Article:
The Seventh Annual George S. Prugh Lecture in Military Legal History

AuthorColonel French L. Maclean
It is a high honor to talk to you today. In fact, you’re the first group
of lawyers with whom I have discussed this subject. And I told my
father before I came out east from Illinois that I was going to be talking
to a group of over a hundred military lawyers. He had been a Private
First Class in the Hürtgen Forest and the Battle of the Bulge in World
War II; he’s not a lawyer either. And when I told him about how many
lawyers I was going to speak with today, he said, “What kind of trouble
have you gotten into this time?”
I am here today to tell you about mysterious murders that happened
seventy years ago, about late night courts-martial, about a secret order on
jury composition. I’m here to tell you about the mysterious hangman
who drove around France wheeling an Army flatbed with a gallows on
the back. I’m here to tell you about a death train moving bodies to a
secret cemetery in the dark of night. That secret cemetery exists to this
* This is an edited transcript of a lecture delivered on April 24, 2013 by Colonel
(Retired) French L. MacLean to the members of the staff and faculty, distinguished
guests, and officers attending the 61st Graduate Course at The Judge Advocate General’s
Legal Center and School, Charlottesville, Va. The chair lecture is named in honor of
Major General George S. Prugh (1920–2006).
1 A native of Peoria, Illinois, French L. MacLean graduated from the U.S. Military
Academy in 1974. Commissioned as an Infantry officer, he served four tours of duty in
Germany, commanded two companies and a battalion, and attended the School for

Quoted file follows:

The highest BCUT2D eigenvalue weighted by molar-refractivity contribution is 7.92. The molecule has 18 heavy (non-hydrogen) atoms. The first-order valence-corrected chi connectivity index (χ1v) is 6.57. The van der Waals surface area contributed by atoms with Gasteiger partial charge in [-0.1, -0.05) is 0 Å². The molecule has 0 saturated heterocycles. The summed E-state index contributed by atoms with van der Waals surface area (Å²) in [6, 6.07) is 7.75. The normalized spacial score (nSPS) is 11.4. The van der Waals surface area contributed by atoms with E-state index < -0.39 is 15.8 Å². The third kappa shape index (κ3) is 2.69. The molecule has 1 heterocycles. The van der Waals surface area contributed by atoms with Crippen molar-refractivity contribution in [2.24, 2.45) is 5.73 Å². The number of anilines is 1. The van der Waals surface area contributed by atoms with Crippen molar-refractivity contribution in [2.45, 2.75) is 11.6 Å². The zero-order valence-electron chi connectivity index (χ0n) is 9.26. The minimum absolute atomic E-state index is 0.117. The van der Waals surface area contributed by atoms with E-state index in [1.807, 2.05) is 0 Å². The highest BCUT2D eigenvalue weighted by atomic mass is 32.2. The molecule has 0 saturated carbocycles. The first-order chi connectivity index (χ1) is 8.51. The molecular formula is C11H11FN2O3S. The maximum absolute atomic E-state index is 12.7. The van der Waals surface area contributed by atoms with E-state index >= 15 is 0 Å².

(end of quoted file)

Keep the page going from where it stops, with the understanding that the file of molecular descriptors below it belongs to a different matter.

Advanced Military Studies at Fort Leavenworth, Kansas.
During Operation Desert Storm, then-Major MacLean fought in Iraq as a battalion
operations officer in a mechanized infantry battalion; twelve years later, in 2003, Colonel
MacLean returned to Iraq as the historian for U.S. Army Fifth Corps during Operation
Iraqi Freedom.
Before retiring from active duty, Colonel MacLean served as the Inspector General
for the U.S. Army, Europe, and as a course director and professor at the National War
College at Fort McNair, Washington, D.C.
A prolific author, French MacLean has authored the acclaimed Custer’s Best: The
Story of Company M, 7th Cavalry at the Little Bighorn, and ten books on World War II.
The British historian Sir John Keegan wrote that MacLean’s Quiet Flows the Rhine is “a
most valuable study of the German Army in the Second World War”.
The Fifth Field, Colonel MacLean’s study of death penalty courts-martial in World
War II Europe, was published in 2013. The Fifth Field won the Lieutenant General
Richard G. Trefry Award, in the 2013 Army Historical Foundation Distinguished
Writings Awards.

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